For this sculpture I am using a simplified cross section technique, which is a good method for getting accurate forms out of hard, fusible materials. Also good because I used some extra wood that I had purchased for an entirely different purpose.
I made it at TechShop.
Step 1: Making the Underlays.
Note: I want this dude to look ugly and angry, I do several sketches, the first few look too symmetrical to really express anger so I go for a deliberately lopsided final. The first sketch looks like it could be a more refined piece that looks like some kind of feudal facial armor, so I’m going to save this sketch for later.
Step 2: Mapping the Cross Sections With Tracing Paper.
Step 3: Cutting
Here's a technique for cutting complicated shapes on a bandsaw. The eight inch bandsaw blade is pretty precise as far as shop tools go, but that can still only cut a 1-2 inch radius comfortably.This straight cut technique is good for cutting much tighter radii. Basically cut a few lines perpendicular to your curve and then come in a slice the curve. Go slowly and nip out little bits at a time.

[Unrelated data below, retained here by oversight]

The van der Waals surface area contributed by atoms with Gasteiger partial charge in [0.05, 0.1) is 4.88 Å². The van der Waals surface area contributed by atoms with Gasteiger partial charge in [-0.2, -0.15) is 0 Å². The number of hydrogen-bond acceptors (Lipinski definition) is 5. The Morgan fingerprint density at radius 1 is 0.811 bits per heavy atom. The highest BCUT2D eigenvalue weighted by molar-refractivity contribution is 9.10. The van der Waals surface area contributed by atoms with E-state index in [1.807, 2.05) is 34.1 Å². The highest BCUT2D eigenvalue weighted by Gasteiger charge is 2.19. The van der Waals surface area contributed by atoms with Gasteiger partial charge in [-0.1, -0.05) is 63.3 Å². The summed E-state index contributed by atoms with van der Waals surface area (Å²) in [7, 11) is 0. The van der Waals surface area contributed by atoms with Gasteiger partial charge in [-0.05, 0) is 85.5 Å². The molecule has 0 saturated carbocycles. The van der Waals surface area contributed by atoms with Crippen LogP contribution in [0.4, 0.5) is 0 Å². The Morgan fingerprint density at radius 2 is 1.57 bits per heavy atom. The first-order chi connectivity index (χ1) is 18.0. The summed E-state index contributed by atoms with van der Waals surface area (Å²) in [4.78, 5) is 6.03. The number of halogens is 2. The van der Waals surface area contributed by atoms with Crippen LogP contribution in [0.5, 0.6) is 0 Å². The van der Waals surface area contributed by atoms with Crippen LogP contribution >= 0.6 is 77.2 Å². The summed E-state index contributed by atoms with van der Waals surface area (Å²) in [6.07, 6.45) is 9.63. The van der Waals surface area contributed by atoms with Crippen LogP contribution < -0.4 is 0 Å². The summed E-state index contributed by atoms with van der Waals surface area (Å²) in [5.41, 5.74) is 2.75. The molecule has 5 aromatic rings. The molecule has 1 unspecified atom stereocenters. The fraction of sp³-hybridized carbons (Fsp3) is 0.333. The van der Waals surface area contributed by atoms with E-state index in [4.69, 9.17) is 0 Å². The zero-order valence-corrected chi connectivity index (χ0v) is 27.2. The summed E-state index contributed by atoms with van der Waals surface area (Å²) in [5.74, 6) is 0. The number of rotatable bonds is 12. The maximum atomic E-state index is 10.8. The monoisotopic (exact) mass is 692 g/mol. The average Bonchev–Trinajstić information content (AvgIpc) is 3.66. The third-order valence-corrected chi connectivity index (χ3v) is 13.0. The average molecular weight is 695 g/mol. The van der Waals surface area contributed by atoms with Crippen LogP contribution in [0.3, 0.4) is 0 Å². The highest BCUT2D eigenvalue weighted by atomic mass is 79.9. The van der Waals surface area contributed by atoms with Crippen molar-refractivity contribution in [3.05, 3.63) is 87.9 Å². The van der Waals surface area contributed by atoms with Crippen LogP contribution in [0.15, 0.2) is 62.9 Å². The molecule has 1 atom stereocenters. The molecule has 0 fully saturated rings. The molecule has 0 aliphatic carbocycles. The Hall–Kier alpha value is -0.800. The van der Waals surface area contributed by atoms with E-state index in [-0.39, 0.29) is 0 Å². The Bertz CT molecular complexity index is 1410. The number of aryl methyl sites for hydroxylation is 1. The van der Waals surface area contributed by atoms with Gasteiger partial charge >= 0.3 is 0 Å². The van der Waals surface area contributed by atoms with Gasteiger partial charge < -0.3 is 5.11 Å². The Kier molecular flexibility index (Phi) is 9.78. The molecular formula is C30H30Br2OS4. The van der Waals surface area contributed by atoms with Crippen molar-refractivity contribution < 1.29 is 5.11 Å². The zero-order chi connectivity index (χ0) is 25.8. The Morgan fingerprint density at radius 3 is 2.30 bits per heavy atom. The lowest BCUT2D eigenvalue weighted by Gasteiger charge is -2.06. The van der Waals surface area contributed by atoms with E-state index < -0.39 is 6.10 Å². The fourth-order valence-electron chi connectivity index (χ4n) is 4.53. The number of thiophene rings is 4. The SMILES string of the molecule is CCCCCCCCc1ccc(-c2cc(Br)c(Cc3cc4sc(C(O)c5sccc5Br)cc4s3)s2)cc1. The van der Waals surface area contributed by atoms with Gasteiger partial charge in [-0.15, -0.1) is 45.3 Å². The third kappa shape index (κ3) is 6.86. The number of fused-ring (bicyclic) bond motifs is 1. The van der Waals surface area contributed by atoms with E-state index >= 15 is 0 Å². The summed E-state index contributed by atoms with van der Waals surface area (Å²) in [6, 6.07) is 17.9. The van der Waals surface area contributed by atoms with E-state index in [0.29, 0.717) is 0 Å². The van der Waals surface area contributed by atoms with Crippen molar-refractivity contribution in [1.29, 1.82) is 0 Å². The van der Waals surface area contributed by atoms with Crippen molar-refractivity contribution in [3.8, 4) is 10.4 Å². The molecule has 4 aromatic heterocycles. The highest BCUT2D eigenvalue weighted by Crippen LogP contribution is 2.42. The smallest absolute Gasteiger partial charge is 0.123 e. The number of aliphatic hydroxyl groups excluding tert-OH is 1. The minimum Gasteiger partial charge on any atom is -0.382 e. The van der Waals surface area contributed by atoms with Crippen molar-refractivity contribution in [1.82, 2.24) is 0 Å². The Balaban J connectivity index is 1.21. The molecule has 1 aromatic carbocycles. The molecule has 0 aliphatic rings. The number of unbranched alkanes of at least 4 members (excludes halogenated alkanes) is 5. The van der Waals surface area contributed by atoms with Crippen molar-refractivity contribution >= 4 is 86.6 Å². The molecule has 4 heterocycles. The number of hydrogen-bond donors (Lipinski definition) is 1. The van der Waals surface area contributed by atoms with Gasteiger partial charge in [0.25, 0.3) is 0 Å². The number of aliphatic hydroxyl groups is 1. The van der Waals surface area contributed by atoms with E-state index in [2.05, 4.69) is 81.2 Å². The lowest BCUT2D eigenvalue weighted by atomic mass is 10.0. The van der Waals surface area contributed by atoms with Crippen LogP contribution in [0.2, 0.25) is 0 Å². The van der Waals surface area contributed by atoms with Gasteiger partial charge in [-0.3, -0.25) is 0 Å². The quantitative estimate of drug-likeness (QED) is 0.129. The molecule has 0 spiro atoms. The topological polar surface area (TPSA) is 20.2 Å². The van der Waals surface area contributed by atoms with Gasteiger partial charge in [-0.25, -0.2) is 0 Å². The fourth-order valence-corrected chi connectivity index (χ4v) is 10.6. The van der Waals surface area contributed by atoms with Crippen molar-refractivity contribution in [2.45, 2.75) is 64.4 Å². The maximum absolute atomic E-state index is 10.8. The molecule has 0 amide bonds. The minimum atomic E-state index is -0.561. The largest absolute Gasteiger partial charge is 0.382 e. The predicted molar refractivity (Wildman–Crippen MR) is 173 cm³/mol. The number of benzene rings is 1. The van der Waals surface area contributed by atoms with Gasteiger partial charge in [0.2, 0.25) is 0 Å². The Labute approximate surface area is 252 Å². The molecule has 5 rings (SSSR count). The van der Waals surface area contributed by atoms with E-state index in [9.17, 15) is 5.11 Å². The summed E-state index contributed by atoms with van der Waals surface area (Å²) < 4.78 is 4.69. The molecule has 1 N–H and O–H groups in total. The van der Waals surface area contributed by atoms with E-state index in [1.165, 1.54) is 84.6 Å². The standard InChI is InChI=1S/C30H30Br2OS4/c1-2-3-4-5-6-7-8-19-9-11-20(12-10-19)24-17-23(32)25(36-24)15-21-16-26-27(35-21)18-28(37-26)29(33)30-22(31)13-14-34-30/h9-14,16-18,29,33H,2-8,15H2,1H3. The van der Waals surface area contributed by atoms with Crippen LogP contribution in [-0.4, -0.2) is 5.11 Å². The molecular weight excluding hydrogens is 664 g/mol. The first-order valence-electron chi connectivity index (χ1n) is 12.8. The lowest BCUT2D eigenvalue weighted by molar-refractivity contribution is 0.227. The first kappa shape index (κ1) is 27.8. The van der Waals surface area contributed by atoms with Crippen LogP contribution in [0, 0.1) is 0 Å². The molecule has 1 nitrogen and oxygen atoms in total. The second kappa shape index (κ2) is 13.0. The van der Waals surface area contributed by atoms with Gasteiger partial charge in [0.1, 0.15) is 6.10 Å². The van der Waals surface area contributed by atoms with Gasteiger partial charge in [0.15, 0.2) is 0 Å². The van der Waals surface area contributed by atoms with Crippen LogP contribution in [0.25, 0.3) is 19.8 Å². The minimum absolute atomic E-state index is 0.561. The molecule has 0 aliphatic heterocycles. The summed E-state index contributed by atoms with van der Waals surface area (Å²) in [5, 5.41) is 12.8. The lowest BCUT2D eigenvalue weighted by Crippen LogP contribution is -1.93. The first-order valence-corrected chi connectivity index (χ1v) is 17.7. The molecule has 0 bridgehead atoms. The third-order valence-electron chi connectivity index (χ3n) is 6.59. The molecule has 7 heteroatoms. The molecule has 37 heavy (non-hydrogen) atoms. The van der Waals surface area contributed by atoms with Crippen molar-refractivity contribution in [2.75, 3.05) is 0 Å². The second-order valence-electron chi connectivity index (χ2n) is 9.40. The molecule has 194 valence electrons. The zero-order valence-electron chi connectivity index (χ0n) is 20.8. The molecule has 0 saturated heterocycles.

I don't care about getting the lines super precise because I'm going to do a bit of sculpting with a chisel and hand tools once my pieces are assembled.
Step 4: Assembly
Note: that green envelope in the background is carbon paper sheets that I got from the office supply store. Good for transferring art onto sculpting materials.
Step 5: Finishing
The whole project took place over four days. One day to think about the cross sections and make sketches. Two days to cut and form, one day to paint and finish. the project didn't take up the entire four days. When working on complex projects, it's good to stop yourself and sleep on it whenever you reach a critical step. You will make much better progress and far fewer fatal errors that way.